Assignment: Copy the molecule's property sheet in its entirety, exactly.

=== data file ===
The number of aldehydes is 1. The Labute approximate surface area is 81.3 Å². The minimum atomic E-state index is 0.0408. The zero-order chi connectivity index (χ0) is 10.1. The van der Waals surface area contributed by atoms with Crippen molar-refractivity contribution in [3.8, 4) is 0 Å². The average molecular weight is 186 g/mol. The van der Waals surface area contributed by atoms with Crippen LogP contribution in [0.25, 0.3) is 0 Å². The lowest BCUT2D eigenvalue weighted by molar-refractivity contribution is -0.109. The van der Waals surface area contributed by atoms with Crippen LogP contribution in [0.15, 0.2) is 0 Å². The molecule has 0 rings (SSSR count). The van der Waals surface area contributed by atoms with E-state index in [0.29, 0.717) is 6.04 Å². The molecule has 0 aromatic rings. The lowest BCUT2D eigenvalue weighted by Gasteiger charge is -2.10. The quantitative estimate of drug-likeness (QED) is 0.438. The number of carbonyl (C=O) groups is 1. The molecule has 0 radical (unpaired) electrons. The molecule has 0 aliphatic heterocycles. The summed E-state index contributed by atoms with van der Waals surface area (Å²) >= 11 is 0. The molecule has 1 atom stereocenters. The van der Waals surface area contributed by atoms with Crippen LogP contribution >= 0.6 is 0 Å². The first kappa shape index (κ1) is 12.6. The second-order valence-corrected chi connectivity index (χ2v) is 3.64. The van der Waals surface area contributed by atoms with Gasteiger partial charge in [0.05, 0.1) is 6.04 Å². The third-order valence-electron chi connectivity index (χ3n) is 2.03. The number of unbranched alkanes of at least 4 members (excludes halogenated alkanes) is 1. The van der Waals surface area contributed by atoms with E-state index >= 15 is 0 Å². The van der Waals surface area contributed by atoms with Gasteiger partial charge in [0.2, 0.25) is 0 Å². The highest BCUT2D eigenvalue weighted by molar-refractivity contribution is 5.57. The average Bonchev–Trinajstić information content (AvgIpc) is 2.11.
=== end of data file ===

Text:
The number of aldehydes is 1. The Labute approximate surface area is 81.3 Å². The minimum atomic E-state index is 0.0408. The zero-order chi connectivity index (χ0) is 10.1. The van der Waals surface area contributed by atoms with Crippen molar-refractivity contribution in [3.8, 4) is 0 Å². The average molecular weight is 186 g/mol. The van der Waals surface area contributed by atoms with Crippen LogP contribution in [0.25, 0.3) is 0 Å². The lowest BCUT2D eigenvalue weighted by molar-refractivity contribution is -0.109. The van der Waals surface area contributed by atoms with Crippen LogP contribution in [0.15, 0.2) is 0 Å². The molecule has 0 rings (SSSR count). The van der Waals surface area contributed by atoms with E-state index in [0.29, 0.717) is 6.04 Å². The molecule has 0 aromatic rings. The lowest BCUT2D eigenvalue weighted by Gasteiger charge is -2.10. The quantitative estimate of drug-likeness (QED) is 0.438. The number of carbonyl (C=O) groups is 1. The molecule has 0 radical (unpaired) electrons. The molecule has 0 aliphatic heterocycles. The summed E-state index contributed by atoms with van der Waals surface area (Å²) >= 11 is 0. The molecule has 1 atom stereocenters. The van der Waals surface area contributed by atoms with Crippen LogP contribution >= 0.6 is 0 Å². The first kappa shape index (κ1) is 12.6. The second-order valence-corrected chi connectivity index (χ2v) is 3.64. The van der Waals surface area contributed by atoms with Gasteiger partial charge in [0.05, 0.1) is 6.04 Å². The third-order valence-electron chi connectivity index (χ3n) is 2.03. The number of unbranched alkanes of at least 4 members (excludes halogenated alkanes) is 1. The van der Waals surface area contributed by atoms with E-state index >= 15 is 0 Å². The van der Waals surface area contributed by atoms with Gasteiger partial charge in [0.2, 0.25) is 0 Å². The highest BCUT2D eigenvalue weighted by molar-refractivity contribution is 5.57. The average Bonchev–Trinajstić information content (AvgIpc) is 2.11.